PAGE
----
Tuesday, October 31, 2017

ICS-CERT Publishes Two Advisories

Today the DHS ICS-CERT published two control system security advisories for products from Trihedral Engineering and ABB. The ABB advisory addresses a vulnerability that I addressed ten days ago.

Trihedral Advisory

This advisory describes two vulnerabilities in the Trihedral VTScada. The vulnerabilities were independently reported by Karn Ganeshen and Mark Cross. Trihedral has a new version that mitigates the vulnerabilities. There is no indication that either researcher has been provided the opportunity to verify the efficacy of the fix.

The two reported vulnerabilities are:

• Improper access control - CVE-2017-14031;
• Uncontrolled search path element - CVE-2017-14029

ICS-CERT reports that a relatively low skilled attacker with uncharacterized access could exploit the vulnerability to allow execution of arbitrary code.

NOTE: If one were to look for one possible explanation about why owner/operators are slow to update their ICS software, one would need to look no further than the Trihedral upgrade notes for moving from v11.2 to the current version. Lots of work and lots of tools do not carry over to the newest version.

ABB Advisory

This advisory describes an improper input validation vulnerability in the ABB FOX515T. The vulnerability was reported by Ketan Bali. ABB reports that the device has been phased out and is no longer being supported. The ABB cybersecurity advisory reports that there are no work around available for this vulnerability.

ICS-CERT reports that a relatively low skilled attacker with uncharacterized access could exploit this vulnerability to craft a malicious script that would enable retrieval of any file on the server.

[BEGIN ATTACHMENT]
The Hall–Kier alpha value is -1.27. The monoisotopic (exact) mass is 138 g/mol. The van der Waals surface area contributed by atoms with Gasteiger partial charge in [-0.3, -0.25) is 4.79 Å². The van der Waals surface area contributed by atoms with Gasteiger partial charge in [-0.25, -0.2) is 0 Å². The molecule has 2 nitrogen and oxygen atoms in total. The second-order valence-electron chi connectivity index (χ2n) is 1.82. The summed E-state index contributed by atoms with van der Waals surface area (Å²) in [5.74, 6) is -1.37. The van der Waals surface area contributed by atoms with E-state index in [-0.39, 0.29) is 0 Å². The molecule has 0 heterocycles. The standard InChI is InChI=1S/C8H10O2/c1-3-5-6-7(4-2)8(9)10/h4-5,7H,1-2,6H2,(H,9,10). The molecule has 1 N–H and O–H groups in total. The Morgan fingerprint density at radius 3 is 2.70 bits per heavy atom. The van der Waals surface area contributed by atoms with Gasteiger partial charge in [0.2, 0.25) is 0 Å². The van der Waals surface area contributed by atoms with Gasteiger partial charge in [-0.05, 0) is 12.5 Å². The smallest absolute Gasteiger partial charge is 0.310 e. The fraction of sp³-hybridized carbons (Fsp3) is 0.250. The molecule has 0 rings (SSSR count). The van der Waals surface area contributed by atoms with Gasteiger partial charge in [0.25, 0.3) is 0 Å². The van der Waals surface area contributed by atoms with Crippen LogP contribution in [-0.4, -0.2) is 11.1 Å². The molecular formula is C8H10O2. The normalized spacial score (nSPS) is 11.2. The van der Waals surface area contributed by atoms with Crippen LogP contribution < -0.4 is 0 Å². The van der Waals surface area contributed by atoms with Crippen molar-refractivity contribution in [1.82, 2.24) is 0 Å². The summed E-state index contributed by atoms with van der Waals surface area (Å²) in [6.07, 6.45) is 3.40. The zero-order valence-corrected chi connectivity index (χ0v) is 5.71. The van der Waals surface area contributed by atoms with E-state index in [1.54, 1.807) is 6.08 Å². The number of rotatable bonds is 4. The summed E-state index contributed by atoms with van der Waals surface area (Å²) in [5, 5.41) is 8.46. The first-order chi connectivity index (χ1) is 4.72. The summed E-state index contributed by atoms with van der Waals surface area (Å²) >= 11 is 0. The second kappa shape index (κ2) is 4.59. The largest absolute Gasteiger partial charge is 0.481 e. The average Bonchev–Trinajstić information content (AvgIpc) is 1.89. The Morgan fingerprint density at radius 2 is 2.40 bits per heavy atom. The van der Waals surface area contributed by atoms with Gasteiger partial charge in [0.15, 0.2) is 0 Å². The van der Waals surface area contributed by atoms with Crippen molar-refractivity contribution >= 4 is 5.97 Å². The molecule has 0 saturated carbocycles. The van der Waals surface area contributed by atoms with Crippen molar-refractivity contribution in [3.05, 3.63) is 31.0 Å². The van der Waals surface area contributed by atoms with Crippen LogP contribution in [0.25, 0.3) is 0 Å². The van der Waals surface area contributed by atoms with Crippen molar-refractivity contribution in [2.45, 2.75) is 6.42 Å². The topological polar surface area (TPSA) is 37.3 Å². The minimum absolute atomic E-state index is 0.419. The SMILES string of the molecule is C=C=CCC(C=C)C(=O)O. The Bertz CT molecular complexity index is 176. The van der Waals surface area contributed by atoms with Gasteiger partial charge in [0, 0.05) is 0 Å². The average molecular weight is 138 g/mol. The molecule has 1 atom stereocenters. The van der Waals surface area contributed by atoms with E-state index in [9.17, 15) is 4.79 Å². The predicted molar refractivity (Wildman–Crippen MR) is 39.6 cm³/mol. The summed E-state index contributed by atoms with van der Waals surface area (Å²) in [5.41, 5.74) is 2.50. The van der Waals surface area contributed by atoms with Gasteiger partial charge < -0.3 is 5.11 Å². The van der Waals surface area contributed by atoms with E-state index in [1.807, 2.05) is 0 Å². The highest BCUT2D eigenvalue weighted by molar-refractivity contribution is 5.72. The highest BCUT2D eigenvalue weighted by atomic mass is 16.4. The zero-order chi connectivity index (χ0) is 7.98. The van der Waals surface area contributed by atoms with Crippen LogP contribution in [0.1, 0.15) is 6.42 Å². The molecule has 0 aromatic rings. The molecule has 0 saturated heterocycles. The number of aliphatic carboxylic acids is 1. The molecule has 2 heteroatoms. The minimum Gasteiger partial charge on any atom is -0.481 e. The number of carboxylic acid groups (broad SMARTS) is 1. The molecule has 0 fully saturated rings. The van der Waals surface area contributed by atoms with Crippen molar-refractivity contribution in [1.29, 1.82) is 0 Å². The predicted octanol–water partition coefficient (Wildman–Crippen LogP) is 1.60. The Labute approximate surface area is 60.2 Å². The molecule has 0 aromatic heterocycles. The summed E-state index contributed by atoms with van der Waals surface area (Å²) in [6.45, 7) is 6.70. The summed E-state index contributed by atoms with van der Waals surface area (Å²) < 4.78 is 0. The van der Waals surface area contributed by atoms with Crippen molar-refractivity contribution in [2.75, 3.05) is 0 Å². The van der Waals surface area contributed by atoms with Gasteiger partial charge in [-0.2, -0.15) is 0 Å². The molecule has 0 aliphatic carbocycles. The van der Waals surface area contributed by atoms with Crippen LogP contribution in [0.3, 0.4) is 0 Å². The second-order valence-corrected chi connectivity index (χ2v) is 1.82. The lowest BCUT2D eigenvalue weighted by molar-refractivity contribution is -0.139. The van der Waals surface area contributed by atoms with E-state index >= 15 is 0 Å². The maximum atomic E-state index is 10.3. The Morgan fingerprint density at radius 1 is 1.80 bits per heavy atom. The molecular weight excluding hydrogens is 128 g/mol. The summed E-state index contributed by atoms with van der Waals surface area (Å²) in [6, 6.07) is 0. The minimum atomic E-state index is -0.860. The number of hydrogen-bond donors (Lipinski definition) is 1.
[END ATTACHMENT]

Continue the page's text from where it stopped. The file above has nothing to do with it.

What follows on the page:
Two security researchers independently detecting and reporting the same vulnerabilities is not real common, but I suspect that is more due to the reporting component of that statement rather than the detection component. This is an important concept for security researchers and vendors to remember when they decide whether or not to communicate vulnerabilities.

For vendors trying to determine whether or not to report an in-house detected vulnerability they first have to determine if they are going to (or can) patch/upgrade to mitigate the vulnerability. If they do not patch, they are risking having an independent researcher/team discover the vulnerability and either misuse it or selling it to somewhere.

If the vendor fixes the vulnerability the question arises of whether or not to report the underlying vulnerability or letting the update stand on routine improvements to the device/system. As I have mentioned before, ICS owners are slow to update for any number of reasons; the risk of a security vulnerability un-fixed may be the incentive needed to upgrade to a newer version.

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